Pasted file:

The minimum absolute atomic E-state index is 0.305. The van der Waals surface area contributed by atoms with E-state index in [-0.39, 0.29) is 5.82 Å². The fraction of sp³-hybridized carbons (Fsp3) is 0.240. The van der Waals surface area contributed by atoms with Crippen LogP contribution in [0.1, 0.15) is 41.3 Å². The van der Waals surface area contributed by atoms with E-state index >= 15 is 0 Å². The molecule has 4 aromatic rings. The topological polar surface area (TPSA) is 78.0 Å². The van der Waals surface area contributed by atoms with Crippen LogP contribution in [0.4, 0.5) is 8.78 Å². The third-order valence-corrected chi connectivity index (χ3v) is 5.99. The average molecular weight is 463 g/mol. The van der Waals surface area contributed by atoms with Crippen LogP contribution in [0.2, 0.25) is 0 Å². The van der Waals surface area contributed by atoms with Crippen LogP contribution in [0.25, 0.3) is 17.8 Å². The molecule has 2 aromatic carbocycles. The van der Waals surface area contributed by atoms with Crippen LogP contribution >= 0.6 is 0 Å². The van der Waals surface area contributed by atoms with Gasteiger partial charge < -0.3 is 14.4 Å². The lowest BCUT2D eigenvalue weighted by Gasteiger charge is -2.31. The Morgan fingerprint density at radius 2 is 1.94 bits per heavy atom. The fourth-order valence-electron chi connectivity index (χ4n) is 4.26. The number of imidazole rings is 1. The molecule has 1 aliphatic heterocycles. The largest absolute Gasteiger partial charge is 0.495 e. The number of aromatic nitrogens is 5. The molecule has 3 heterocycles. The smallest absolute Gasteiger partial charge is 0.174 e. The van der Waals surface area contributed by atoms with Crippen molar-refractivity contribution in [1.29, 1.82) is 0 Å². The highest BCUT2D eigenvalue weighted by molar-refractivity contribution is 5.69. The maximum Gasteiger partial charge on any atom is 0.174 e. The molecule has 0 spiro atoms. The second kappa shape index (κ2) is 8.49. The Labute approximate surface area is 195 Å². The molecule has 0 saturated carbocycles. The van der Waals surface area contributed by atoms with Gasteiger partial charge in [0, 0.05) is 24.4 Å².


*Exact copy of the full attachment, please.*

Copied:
The minimum absolute atomic E-state index is 0.305. The van der Waals surface area contributed by atoms with E-state index in [-0.39, 0.29) is 5.82 Å². The fraction of sp³-hybridized carbons (Fsp3) is 0.240. The van der Waals surface area contributed by atoms with Crippen LogP contribution in [0.1, 0.15) is 41.3 Å². The van der Waals surface area contributed by atoms with E-state index >= 15 is 0 Å². The molecule has 4 aromatic rings. The topological polar surface area (TPSA) is 78.0 Å². The van der Waals surface area contributed by atoms with Crippen LogP contribution in [0.4, 0.5) is 8.78 Å². The third-order valence-corrected chi connectivity index (χ3v) is 5.99. The average molecular weight is 463 g/mol. The van der Waals surface area contributed by atoms with Crippen LogP contribution in [0.2, 0.25) is 0 Å². The van der Waals surface area contributed by atoms with Crippen LogP contribution in [0.25, 0.3) is 17.8 Å². The molecule has 2 aromatic carbocycles. The van der Waals surface area contributed by atoms with Crippen LogP contribution >= 0.6 is 0 Å². The van der Waals surface area contributed by atoms with Gasteiger partial charge < -0.3 is 14.4 Å². The lowest BCUT2D eigenvalue weighted by Gasteiger charge is -2.31. The Morgan fingerprint density at radius 2 is 1.94 bits per heavy atom. The fourth-order valence-electron chi connectivity index (χ4n) is 4.26. The number of imidazole rings is 1. The molecule has 1 aliphatic heterocycles. The largest absolute Gasteiger partial charge is 0.495 e. The number of aromatic nitrogens is 5. The molecule has 3 heterocycles. The smallest absolute Gasteiger partial charge is 0.174 e. The van der Waals surface area contributed by atoms with Crippen molar-refractivity contribution in [1.29, 1.82) is 0 Å². The highest BCUT2D eigenvalue weighted by molar-refractivity contribution is 5.69. The maximum Gasteiger partial charge on any atom is 0.174 e. The molecule has 0 spiro atoms. The second kappa shape index (κ2) is 8.49. The Labute approximate surface area is 195 Å². The molecule has 0 saturated carbocycles. The van der Waals surface area contributed by atoms with Gasteiger partial charge in [0, 0.05) is 24.4 Å².